Karaoke Social Rules – 6 Do’s and Don’ts
I have been to Karaoke with all sorts of people here in Japan. Co-workers, university students, families, Japanese people, foreigners, guys, girls, and combinations from the above. While each group has a different way to run their session, there are some common yet unspoken DOs and DON’Ts that most people follow to make the sessions more enjoyable. Following the basics, here are a few Karaoke Social Rules that you might want to consider before your next session.
1. Take turns
People go to karaoke to sing, not to wait. Make sure you respect others’ desire to sing too and don’t put in a few songs in a row for yourself. The common thing to do is that if you still have a song in the machine, then you don’t put in the next song until that is performed. To make things even easier, just go clockwise. Keep in mind that if you become a mic-hog, most likely you won’t be invited for the next singing party. If you REALLY want to be singing more, consider teaming up for duets.
Speaking of duets…
2. Don’t join in unless you are confident OR invited to
It is common courtesy that you do not pick the microphone up until you get the OK from the person who put it in, thus the most likely situation for you to join into a song is when you’re invited to. Sometimes you are requested as support on a difficult song, sometimes the songs are just meant to be sung with others. Regardless of the reason, becoming mic 2 for someone is an honour.
Since a song is typically sang only once per session, I think it is also acceptable to be the one asking to join in a song you love, given that you are confident with the song. That includes if you know the tune and lyrics well enough, if you would mess it up for the partner by singing at a different key, and if you would outshine the main singer who put the song in. In order to share songs, it is crucial to for everyone to bring in songs that others know.
Speaking of songs that others know…
3. Perform songs familiar to the group
This is not a golden rule for 100% of the time. In fact, that would be boring. However, it is also lame when every song you sing is a song that no one else in the room has even heard. Karaoke is a shared-experience, and a big part of it comes from the song choices that everyone knows. Others can comment on your rendition of the song, perhaps someone else might want to join in and sing with you. You can have your private arsenal to sing too, but just having a few key songs that everyone is familiar with would make the party a much more collectively enjoyable experience.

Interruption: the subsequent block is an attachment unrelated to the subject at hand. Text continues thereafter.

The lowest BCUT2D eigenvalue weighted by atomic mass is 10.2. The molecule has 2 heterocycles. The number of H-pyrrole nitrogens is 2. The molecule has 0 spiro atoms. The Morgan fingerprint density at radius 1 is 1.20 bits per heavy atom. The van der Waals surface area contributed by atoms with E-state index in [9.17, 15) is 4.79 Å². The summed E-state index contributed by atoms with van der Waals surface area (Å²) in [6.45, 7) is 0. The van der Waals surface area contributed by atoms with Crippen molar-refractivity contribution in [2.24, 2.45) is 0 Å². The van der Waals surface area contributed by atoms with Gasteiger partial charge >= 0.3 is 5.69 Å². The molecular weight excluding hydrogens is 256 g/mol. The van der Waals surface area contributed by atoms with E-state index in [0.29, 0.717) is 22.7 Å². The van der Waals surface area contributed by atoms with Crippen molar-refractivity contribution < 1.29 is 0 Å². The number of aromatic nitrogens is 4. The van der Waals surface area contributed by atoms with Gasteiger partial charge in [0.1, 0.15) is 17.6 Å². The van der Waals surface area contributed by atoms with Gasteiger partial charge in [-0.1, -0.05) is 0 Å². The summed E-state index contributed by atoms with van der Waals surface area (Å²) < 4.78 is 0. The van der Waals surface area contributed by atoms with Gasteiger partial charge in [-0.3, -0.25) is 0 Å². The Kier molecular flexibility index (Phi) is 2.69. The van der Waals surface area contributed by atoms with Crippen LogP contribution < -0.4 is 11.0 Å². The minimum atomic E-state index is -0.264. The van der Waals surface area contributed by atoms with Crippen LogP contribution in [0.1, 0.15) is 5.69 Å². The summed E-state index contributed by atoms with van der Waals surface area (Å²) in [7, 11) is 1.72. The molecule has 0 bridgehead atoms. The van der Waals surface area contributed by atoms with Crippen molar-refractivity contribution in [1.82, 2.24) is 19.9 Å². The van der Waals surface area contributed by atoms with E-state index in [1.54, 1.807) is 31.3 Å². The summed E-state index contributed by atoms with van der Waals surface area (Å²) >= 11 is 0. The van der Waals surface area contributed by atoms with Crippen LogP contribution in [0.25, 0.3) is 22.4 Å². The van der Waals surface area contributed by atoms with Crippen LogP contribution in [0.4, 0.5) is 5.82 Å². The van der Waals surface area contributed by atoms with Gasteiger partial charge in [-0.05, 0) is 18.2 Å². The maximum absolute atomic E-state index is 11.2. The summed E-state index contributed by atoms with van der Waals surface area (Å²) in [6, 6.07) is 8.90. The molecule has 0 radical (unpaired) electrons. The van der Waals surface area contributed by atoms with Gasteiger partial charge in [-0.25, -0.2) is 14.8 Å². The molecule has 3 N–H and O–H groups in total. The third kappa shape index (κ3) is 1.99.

Speaking of key songs…
4. Key songs
Regular Karaoke-goers would recognize that there are some songs that are sung at most karaoke parties. I consider these as “key songs”, songs that almost everyone knows and are staples for karaoke. For Japanese songs, there are “Chisai Koi no Uta”, “Linda Linda”, “Lovers Again”, “Planetarium”, “Mirai Yosozu II”, “Ue wo muite arukou”, just to list a few. These key songs are so crucial that not only would you almost always have someone in the room to sing with, people in the room might all join in without mics for the upbeat songs. Additionally, knowing when to bring out which key songs can really direct the room’s atmosphere.
Speaking of atmosphere…
5. Don’t be KY
“KY” is a Japanese abbreviation for “kuuki yomenai”, meaning “not being able to read the atmosphere”. In karaoke, you want to try to feel what the trend of emotions in the room is and select a song appropriately. You shouldn’t insert a ballad if everyone’s going hyper on a streak of upbeat rock songs. Vice versa, you aren’t doing any good by putting in a cheerful beat if everyone’s feeling mellow with love ballads. When the timing is right, someone (perhaps you) can put in a song to switch up the genre, but until then, don’t ruin the fun mood that everyone’s collectively in.
Speaking of fun…
6. Have fun
Perhaps the key rule to every Karaoke session that trumps everything else and applies to many things in life, make sure that everyone is having fun. If someone really wants to sing a song a second time, let them. If a person doesn’t feel like singing, don’t force them. After all, karaoke is one of the many social activities out there to ultimately have fun. If someone’s being left out, it would ruin the purpose of the party.
Those are just some of the tips to keep in mind when going to karaoke with others. They will help ensure that the karaoke session be fun for everyone. Next time, I will share some tips on not just enjoying, but how to become the center of a karaoke party. Until then, go enjoy yourself at karaoke and sing to your heart’s content with your friends!